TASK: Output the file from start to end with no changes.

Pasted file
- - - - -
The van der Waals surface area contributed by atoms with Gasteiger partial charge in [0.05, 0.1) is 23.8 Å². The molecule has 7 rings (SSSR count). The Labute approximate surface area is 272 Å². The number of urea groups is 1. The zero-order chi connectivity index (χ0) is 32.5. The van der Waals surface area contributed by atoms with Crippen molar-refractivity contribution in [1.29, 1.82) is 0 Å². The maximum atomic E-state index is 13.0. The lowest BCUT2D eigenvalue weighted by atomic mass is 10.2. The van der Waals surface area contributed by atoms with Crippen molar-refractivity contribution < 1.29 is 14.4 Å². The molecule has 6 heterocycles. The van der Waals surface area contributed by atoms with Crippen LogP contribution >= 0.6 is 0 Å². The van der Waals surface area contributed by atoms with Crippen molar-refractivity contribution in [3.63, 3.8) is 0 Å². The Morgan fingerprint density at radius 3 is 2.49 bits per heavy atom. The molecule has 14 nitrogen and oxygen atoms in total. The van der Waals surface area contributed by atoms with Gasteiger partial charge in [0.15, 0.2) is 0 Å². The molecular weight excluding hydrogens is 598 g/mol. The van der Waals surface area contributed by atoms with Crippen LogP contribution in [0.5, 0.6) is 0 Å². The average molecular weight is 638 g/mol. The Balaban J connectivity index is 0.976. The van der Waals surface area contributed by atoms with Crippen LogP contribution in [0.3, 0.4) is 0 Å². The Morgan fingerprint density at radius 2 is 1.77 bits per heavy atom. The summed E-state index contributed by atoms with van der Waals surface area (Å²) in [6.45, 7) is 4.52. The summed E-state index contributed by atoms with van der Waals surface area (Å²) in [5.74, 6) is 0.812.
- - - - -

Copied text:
The van der Waals surface area contributed by atoms with Gasteiger partial charge in [0.05, 0.1) is 23.8 Å². The molecule has 7 rings (SSSR count). The Labute approximate surface area is 272 Å². The number of urea groups is 1. The zero-order chi connectivity index (χ0) is 32.5. The van der Waals surface area contributed by atoms with Crippen molar-refractivity contribution in [1.29, 1.82) is 0 Å². The maximum atomic E-state index is 13.0. The lowest BCUT2D eigenvalue weighted by atomic mass is 10.2. The van der Waals surface area contributed by atoms with Crippen molar-refractivity contribution < 1.29 is 14.4 Å². The molecule has 6 heterocycles. The van der Waals surface area contributed by atoms with Crippen LogP contribution >= 0.6 is 0 Å². The van der Waals surface area contributed by atoms with Crippen molar-refractivity contribution in [3.63, 3.8) is 0 Å². The Morgan fingerprint density at radius 3 is 2.49 bits per heavy atom. The molecule has 14 nitrogen and oxygen atoms in total. The van der Waals surface area contributed by atoms with Gasteiger partial charge in [0.15, 0.2) is 0 Å². The molecular weight excluding hydrogens is 598 g/mol. The van der Waals surface area contributed by atoms with Crippen LogP contribution in [0.5, 0.6) is 0 Å². The average molecular weight is 638 g/mol. The Balaban J connectivity index is 0.976. The van der Waals surface area contributed by atoms with Crippen LogP contribution in [0.3, 0.4) is 0 Å². The Morgan fingerprint density at radius 2 is 1.77 bits per heavy atom. The summed E-state index contributed by atoms with van der Waals surface area (Å²) in [6.45, 7) is 4.52. The summed E-state index contributed by atoms with van der Waals surface area (Å²) in [5.74, 6) is 0.812.